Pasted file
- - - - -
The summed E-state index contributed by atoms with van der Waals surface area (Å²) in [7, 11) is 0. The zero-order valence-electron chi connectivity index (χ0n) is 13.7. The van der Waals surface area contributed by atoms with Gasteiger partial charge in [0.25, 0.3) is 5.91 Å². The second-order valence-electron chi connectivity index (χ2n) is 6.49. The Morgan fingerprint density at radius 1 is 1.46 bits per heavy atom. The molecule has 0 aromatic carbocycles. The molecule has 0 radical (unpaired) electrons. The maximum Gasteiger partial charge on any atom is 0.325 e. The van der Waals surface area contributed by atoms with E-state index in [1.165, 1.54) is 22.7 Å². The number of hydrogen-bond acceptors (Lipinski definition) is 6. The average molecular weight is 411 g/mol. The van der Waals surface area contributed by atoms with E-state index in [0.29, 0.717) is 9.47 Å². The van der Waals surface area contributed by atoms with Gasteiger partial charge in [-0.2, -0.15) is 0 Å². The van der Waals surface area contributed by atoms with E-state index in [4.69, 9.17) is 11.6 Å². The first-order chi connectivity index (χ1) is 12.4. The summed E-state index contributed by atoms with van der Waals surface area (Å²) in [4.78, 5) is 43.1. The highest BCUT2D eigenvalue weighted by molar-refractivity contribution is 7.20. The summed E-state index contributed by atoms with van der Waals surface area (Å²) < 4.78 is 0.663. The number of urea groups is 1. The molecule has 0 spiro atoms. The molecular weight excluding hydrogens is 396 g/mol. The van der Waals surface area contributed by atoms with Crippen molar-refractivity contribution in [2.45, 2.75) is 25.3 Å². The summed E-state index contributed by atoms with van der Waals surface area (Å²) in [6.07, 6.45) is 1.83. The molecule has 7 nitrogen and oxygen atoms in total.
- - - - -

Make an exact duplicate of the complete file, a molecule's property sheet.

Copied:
The summed E-state index contributed by atoms with van der Waals surface area (Å²) in [7, 11) is 0. The zero-order valence-electron chi connectivity index (χ0n) is 13.7. The van der Waals surface area contributed by atoms with Gasteiger partial charge in [0.25, 0.3) is 5.91 Å². The second-order valence-electron chi connectivity index (χ2n) is 6.49. The Morgan fingerprint density at radius 1 is 1.46 bits per heavy atom. The molecule has 0 aromatic carbocycles. The molecule has 0 radical (unpaired) electrons. The maximum Gasteiger partial charge on any atom is 0.325 e. The van der Waals surface area contributed by atoms with E-state index in [1.165, 1.54) is 22.7 Å². The number of hydrogen-bond acceptors (Lipinski definition) is 6. The average molecular weight is 411 g/mol. The van der Waals surface area contributed by atoms with E-state index in [0.29, 0.717) is 9.47 Å². The van der Waals surface area contributed by atoms with Gasteiger partial charge in [-0.2, -0.15) is 0 Å². The van der Waals surface area contributed by atoms with E-state index in [4.69, 9.17) is 11.6 Å². The first-order chi connectivity index (χ1) is 12.4. The summed E-state index contributed by atoms with van der Waals surface area (Å²) in [4.78, 5) is 43.1. The highest BCUT2D eigenvalue weighted by molar-refractivity contribution is 7.20. The summed E-state index contributed by atoms with van der Waals surface area (Å²) < 4.78 is 0.663. The number of urea groups is 1. The molecule has 0 spiro atoms. The molecular weight excluding hydrogens is 396 g/mol. The van der Waals surface area contributed by atoms with Crippen molar-refractivity contribution in [2.45, 2.75) is 25.3 Å². The summed E-state index contributed by atoms with van der Waals surface area (Å²) in [6.07, 6.45) is 1.83. The molecule has 7 nitrogen and oxygen atoms in total.